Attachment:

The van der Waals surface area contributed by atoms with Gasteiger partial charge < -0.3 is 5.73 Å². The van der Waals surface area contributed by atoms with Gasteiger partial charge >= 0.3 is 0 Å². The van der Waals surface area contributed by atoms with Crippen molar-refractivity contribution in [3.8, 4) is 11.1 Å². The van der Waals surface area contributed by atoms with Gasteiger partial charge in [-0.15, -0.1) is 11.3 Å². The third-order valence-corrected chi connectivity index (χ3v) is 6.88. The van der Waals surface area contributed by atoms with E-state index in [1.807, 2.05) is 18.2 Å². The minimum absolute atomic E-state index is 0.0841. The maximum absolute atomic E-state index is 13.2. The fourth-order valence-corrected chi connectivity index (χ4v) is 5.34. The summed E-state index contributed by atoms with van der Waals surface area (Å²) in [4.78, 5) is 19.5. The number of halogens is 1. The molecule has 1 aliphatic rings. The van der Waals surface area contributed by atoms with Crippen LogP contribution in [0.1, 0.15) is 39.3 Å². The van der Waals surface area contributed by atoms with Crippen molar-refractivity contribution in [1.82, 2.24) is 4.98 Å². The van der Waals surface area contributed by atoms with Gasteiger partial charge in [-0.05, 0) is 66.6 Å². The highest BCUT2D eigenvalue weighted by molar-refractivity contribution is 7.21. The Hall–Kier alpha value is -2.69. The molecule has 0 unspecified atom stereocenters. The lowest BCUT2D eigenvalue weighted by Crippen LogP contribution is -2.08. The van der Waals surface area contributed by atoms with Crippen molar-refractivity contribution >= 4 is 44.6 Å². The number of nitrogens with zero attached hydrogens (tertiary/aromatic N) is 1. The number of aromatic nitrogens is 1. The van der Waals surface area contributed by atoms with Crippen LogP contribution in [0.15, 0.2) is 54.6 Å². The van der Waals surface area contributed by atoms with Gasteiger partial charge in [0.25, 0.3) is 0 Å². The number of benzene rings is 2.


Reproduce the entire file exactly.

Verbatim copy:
The van der Waals surface area contributed by atoms with Gasteiger partial charge < -0.3 is 5.73 Å². The van der Waals surface area contributed by atoms with Gasteiger partial charge >= 0.3 is 0 Å². The van der Waals surface area contributed by atoms with Crippen molar-refractivity contribution in [3.8, 4) is 11.1 Å². The van der Waals surface area contributed by atoms with Gasteiger partial charge in [-0.15, -0.1) is 11.3 Å². The third-order valence-corrected chi connectivity index (χ3v) is 6.88. The van der Waals surface area contributed by atoms with E-state index in [1.807, 2.05) is 18.2 Å². The minimum absolute atomic E-state index is 0.0841. The maximum absolute atomic E-state index is 13.2. The fourth-order valence-corrected chi connectivity index (χ4v) is 5.34. The summed E-state index contributed by atoms with van der Waals surface area (Å²) in [4.78, 5) is 19.5. The number of halogens is 1. The molecule has 1 aliphatic rings. The van der Waals surface area contributed by atoms with Crippen LogP contribution in [0.1, 0.15) is 39.3 Å². The van der Waals surface area contributed by atoms with Crippen molar-refractivity contribution in [1.82, 2.24) is 4.98 Å². The van der Waals surface area contributed by atoms with Gasteiger partial charge in [-0.05, 0) is 66.6 Å². The highest BCUT2D eigenvalue weighted by molar-refractivity contribution is 7.21. The Hall–Kier alpha value is -2.69. The molecule has 0 unspecified atom stereocenters. The lowest BCUT2D eigenvalue weighted by Crippen LogP contribution is -2.08. The van der Waals surface area contributed by atoms with Crippen molar-refractivity contribution >= 4 is 44.6 Å². The number of nitrogens with zero attached hydrogens (tertiary/aromatic N) is 1. The number of aromatic nitrogens is 1. The van der Waals surface area contributed by atoms with Crippen LogP contribution in [0.15, 0.2) is 54.6 Å². The van der Waals surface area contributed by atoms with Gasteiger partial charge in [0.25, 0.3) is 0 Å². The number of benzene rings is 2.